Last updated July 4, 2018 at 10:25 am
Drones help show how it has shaped the landscape.
Australia’s Dingo Fence has helped shape the desert around it, according to a new study from the University of NSW.
In areas where dingoes cannot go or are actively culled, sand dunes are taller and have different shapes and roughness properties than on the other side of the fence, researchers have found.
It’s all part of an environmental domino effect caused by the removal of a natural predator. Feral fox and cat populations have flourished, the native populations of herbivores such as hopping mice have subsequently fallen, and native vegetation cover has increased in their absence.
In turn, the increased vegetation has affected the patterns of wind flow and sand movement: locking down the sand and sediment and allowing the wind to flow over the top, creating taller dune peaks.
“It really demonstrates that removing predators triggers trophic cascades that have these far-reaching implications,” said research leader Associate Professor Mike Letnic. “It extends far beyond a simple predator and prey relationship.”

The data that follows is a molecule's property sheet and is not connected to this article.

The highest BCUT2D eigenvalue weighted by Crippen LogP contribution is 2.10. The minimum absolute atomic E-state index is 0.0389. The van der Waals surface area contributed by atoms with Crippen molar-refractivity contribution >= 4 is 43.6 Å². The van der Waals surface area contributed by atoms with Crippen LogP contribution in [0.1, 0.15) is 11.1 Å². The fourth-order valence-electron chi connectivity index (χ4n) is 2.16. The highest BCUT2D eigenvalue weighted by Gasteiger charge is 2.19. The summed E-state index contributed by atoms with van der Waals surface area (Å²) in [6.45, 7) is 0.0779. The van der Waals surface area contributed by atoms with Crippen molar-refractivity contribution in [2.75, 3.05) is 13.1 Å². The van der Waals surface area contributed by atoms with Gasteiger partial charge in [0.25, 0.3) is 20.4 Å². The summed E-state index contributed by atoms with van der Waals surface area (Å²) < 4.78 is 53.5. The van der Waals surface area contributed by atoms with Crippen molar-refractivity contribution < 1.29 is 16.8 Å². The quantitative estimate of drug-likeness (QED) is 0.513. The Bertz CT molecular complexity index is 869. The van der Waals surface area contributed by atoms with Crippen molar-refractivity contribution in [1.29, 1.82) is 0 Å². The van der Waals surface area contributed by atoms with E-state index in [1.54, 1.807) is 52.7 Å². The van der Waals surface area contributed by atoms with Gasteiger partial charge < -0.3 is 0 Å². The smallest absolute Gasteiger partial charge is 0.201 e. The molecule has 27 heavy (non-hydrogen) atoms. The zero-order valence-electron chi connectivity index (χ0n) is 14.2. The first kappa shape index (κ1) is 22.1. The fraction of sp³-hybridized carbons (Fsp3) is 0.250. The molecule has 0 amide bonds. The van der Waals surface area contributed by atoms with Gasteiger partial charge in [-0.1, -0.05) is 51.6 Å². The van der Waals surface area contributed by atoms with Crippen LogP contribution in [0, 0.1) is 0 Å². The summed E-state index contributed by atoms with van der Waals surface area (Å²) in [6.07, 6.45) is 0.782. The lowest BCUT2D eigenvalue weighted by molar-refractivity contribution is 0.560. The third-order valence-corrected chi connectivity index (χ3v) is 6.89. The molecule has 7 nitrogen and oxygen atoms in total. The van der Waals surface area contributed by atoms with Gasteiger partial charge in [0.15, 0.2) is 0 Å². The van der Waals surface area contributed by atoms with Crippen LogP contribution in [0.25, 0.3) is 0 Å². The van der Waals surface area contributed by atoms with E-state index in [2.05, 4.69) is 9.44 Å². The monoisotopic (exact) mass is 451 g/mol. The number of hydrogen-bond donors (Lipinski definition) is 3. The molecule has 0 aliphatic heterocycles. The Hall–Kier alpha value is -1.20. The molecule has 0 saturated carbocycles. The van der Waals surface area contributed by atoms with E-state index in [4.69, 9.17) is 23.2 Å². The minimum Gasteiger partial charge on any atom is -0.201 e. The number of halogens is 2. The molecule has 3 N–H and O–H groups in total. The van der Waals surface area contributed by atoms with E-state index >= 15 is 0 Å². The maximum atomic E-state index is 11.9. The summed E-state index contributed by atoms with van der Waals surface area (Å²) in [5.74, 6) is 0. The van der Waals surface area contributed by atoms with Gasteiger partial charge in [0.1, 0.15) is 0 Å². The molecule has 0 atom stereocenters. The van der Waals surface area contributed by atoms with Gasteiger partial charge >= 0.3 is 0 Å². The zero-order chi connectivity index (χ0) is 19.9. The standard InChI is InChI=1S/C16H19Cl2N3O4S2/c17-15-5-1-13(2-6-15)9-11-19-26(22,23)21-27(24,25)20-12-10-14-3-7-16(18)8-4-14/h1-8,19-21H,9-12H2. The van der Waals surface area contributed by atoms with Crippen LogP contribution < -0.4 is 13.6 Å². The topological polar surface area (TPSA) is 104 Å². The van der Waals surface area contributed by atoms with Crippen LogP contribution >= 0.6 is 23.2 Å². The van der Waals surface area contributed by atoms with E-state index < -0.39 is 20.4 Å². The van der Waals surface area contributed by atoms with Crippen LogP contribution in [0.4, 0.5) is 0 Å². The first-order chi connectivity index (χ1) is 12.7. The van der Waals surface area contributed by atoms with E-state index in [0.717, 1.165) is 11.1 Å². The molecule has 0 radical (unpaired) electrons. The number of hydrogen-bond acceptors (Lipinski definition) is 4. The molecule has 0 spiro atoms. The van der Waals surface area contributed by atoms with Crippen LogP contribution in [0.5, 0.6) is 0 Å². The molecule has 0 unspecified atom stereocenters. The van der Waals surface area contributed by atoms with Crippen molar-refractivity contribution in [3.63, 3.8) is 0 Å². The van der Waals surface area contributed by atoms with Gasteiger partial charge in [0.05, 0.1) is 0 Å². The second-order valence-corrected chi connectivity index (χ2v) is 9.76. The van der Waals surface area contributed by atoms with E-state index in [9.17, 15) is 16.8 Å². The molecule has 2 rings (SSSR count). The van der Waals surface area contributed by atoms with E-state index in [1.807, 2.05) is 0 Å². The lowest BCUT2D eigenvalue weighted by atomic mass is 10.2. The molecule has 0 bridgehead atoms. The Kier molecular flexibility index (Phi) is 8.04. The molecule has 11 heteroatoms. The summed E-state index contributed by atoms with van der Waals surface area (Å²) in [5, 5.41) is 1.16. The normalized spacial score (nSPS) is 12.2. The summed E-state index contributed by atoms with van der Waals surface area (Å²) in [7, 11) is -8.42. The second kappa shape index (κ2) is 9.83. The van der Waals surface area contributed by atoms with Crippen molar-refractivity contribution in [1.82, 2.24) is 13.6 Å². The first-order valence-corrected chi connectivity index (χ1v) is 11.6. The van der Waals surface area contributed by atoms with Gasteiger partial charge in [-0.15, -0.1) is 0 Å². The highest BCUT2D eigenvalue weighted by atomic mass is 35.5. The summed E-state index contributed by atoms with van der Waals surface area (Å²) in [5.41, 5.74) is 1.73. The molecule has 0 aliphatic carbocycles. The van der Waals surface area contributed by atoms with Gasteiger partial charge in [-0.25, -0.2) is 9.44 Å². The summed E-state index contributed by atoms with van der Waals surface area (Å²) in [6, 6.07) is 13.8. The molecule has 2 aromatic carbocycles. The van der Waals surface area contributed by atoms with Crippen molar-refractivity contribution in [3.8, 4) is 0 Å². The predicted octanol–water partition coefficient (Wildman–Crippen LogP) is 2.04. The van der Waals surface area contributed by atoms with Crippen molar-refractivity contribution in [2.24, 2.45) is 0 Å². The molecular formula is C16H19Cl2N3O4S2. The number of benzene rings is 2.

One of the largest man-made structures
Built in the 1800s, the Dingo Fence runs 5600 kilometres from the Darling Downs in Queensland to the South Australian coast just short of the Nullarbor Plain. Designed to keep dingoes away from farm land, it is one of the largest man-made structures in the world.
Letnic, lead author Dr Mitchell Lyons and colleagues have been working on the stretch that crosses the Strzelecki Desert in north-west NSW.
They used drones to film the area from the air then applied mathematical modelling techniques to recreate the desert landscape on both sides of the fence in a detailed 3D reconstruction.
“The great thing about drone imagery is that it is at such a fine scale,” Lyons said. “So now you can accurately measure the density of vegetation, the shape of the dunes from the 3D reconstructions, and then explicitly test their relationship with statistical models.”
The researchers compared the data with historical aerial photos from 1948-1999 to track the environmental change.
Letnic has been studying the dingo population in the region for over a decade and says he could tell that long-term culling of dingoes had triggered something in the desert landscape.
“When you are there, it feels different and it looks different. But it is hard to put your finger on what it is,” he said.
The paper published in the Journal of the Royal Society Interface.